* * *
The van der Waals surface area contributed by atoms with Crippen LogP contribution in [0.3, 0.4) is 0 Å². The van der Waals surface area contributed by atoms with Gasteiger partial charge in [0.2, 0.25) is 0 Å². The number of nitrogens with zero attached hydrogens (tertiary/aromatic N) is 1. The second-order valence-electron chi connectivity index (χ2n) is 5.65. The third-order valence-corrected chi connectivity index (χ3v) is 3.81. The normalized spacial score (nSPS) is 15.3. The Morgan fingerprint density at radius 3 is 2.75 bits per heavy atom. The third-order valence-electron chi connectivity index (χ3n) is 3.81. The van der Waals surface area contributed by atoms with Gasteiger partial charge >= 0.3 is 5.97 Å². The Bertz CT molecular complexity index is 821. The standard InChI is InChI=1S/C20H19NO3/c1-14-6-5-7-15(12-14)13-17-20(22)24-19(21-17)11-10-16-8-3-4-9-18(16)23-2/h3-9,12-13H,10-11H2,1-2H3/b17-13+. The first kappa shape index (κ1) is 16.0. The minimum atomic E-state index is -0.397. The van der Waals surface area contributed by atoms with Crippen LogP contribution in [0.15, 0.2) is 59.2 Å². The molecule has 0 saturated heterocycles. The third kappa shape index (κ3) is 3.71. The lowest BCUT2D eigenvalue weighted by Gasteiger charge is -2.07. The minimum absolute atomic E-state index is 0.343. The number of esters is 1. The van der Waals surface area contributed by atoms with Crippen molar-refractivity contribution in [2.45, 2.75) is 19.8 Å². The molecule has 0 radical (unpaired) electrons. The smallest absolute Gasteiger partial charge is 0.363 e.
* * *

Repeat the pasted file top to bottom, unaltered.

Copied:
The van der Waals surface area contributed by atoms with Crippen LogP contribution in [0.3, 0.4) is 0 Å². The van der Waals surface area contributed by atoms with Gasteiger partial charge in [0.2, 0.25) is 0 Å². The number of nitrogens with zero attached hydrogens (tertiary/aromatic N) is 1. The second-order valence-electron chi connectivity index (χ2n) is 5.65. The third-order valence-corrected chi connectivity index (χ3v) is 3.81. The normalized spacial score (nSPS) is 15.3. The Morgan fingerprint density at radius 3 is 2.75 bits per heavy atom. The third-order valence-electron chi connectivity index (χ3n) is 3.81. The van der Waals surface area contributed by atoms with Gasteiger partial charge >= 0.3 is 5.97 Å². The Bertz CT molecular complexity index is 821. The standard InChI is InChI=1S/C20H19NO3/c1-14-6-5-7-15(12-14)13-17-20(22)24-19(21-17)11-10-16-8-3-4-9-18(16)23-2/h3-9,12-13H,10-11H2,1-2H3/b17-13+. The first kappa shape index (κ1) is 16.0. The minimum atomic E-state index is -0.397. The van der Waals surface area contributed by atoms with Crippen LogP contribution in [0.15, 0.2) is 59.2 Å². The molecule has 0 saturated heterocycles. The third kappa shape index (κ3) is 3.71. The lowest BCUT2D eigenvalue weighted by Gasteiger charge is -2.07. The minimum absolute atomic E-state index is 0.343. The number of esters is 1. The van der Waals surface area contributed by atoms with Crippen molar-refractivity contribution in [2.45, 2.75) is 19.8 Å². The molecule has 0 radical (unpaired) electrons. The smallest absolute Gasteiger partial charge is 0.363 e.